A couple of years ago, I was later asked to do a stint on a BBC programme, Inside The Factory, on tinned food , and went for the day to a four-star hotel to play head chef to unsuspecting diners, who believed they were trying out the upmarket hotel’s new menu. This was their starter, and they all enthusiastically loved it, even when the ‘big reveal’ at the end proved that it had been made with value range tinned potatoes and a 40p tin of sardines. At the time of filming, these fishcakes worked out at 17p per head – prices change all the time, of course , but they remain a nifty, inexpensive, filling little number. And good enough for a roomful of self-styled food connoisseurs, too.
(I’m currently trialling a partnership program with the budget supermarkets that I shop in for my recipes. If you click the links in the recipes I may earn a small commission, but don’t just click for the sake of it as they’re wise to that! As ever, I don’t promote anything I don’t genuinely use and love myself, but if you do online shopping at either of the Big Two, you might want to check out my recommendations)
MAKES 6– 8, from 17p each
a handful of frozen spinach, or chopped fresh parsley, 11p
2 tbsp bottled lemon juice, or fresh if you are so inclined, 6p
The potatoes will have been pre-cooked in the tin but the best fishcakes are made with super-soft spuds, so bring a pan of water to the boil and tip them in. Reduce to a simmer and cook for around 10 minutes, until they fall apart easily. If using frozen spinach, pop it in a sieve and balance it on top of the pan as the potatoes cook, to defrost it. Prod it with a fork to break it up and help it along.
Drain the spuds and tip them back into the pan.
Open the tins of sardines and carefully pour the oil in and mash the potatoes to a pulp with either a fork or a masher. Give it a brisk beating – a wooden spoon can help matters along if they won’t play ball.
When you have achieved a rough mash, tip in the sardines. Flake them with the side of a fork, bones and all, as the bones are full of calcium and goodness. If you are concerned about them – and some people are – then just remove any visible ones to put your mind at rest. They generally tend to be soft and mashable and not pose a danger, but you do what is best for you.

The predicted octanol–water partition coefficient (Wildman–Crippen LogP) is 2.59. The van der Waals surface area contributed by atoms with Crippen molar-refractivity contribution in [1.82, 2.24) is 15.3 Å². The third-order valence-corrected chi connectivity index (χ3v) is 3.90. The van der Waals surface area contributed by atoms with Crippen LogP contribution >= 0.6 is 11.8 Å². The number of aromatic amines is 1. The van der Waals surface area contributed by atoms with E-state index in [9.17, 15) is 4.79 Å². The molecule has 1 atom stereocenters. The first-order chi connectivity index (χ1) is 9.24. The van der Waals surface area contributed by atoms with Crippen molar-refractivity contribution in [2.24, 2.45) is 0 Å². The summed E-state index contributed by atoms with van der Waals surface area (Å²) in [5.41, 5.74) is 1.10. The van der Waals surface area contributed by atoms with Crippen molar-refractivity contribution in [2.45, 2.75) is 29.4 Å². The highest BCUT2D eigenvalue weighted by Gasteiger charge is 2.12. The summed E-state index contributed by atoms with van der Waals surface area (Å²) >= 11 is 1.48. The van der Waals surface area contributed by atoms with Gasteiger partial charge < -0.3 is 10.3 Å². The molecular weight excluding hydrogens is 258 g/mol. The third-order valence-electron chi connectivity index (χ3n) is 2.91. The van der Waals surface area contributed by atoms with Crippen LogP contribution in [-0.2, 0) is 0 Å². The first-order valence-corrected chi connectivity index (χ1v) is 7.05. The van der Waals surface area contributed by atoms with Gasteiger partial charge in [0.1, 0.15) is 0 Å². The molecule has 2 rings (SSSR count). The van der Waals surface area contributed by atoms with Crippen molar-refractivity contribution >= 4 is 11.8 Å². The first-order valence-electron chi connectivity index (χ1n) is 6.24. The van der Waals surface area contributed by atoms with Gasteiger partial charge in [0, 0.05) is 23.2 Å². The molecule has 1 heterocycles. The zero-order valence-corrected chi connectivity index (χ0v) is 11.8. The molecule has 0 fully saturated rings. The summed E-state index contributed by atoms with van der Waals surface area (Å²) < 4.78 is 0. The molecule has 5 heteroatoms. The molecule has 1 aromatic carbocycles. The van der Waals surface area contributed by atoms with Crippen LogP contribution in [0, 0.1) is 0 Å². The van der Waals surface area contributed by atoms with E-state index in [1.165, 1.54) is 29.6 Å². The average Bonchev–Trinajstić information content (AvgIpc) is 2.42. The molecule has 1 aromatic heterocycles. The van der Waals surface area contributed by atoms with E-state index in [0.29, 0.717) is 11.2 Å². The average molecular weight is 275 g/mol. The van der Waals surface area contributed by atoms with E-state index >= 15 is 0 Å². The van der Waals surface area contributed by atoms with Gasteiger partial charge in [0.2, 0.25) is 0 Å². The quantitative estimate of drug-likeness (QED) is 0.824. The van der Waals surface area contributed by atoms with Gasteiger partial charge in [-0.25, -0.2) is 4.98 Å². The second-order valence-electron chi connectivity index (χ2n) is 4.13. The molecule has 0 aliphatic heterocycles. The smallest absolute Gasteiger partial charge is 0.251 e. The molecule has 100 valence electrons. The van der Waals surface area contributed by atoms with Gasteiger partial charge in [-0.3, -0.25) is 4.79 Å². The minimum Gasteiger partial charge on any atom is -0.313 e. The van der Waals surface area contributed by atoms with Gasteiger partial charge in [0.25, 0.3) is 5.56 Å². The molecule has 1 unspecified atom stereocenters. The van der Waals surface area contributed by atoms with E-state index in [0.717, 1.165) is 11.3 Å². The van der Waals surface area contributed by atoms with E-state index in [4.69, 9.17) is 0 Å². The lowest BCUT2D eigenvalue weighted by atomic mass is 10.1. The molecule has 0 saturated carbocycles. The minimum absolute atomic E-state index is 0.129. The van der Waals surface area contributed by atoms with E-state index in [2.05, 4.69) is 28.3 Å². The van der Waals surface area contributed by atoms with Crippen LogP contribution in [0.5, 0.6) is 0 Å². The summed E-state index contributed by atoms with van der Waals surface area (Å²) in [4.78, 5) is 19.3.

Mix the lot together, with the paprika and defrosted spinach or fresh parsley, the lemon juice, a pinch of salt and a generous amount of pepper. If you don’t tend to have paprika lying around (it’s more for colour than flavour, to temper what looks like a greying mass), add a squeeze of tomato purée or ketchup instead.
Beat in 1 tablespoon of flour until the mixture is stiff, not sloppy. Test it by scooping some on your spoon and holding it upside down. If it stays in place, you’re good to go. If it slops off, you need a little more flour.
Pop the mixture in the fridge for at least half an hour to firm; this stops the fishcakes falling apart in the pan. If you’re in a huge hurry you can add an egg and another tablespoon of flour at this stage and skip the fridge, but it really does make a difference. I get it though, sometimes you just want dinner and you want it now, or there’s hungry toddlers tugging on legs, or similar.
When they are good to go, preheat the oven to 180 ° C/ 350 ° F/ gas 4. Lightly grease a baking sheet and, with floured hands, take 2 generous tablespoons of the mixture. Roll it into a ball and flatten gently, then pop on the baking sheet. Repeat until all of the mixture is used up, making 6– 8 fishcakes.
Brush them with a little oil to help them crisp, and pop in the oven for around 15 minutes, or until golden. And ta-dah, gourmet dinner, from a tin.
TIP You can also make these into small meatball-sized balls instead, which I do sometimes; my Small Boy hooted with laughter the first time I told him we were having Fishy Balls for tea!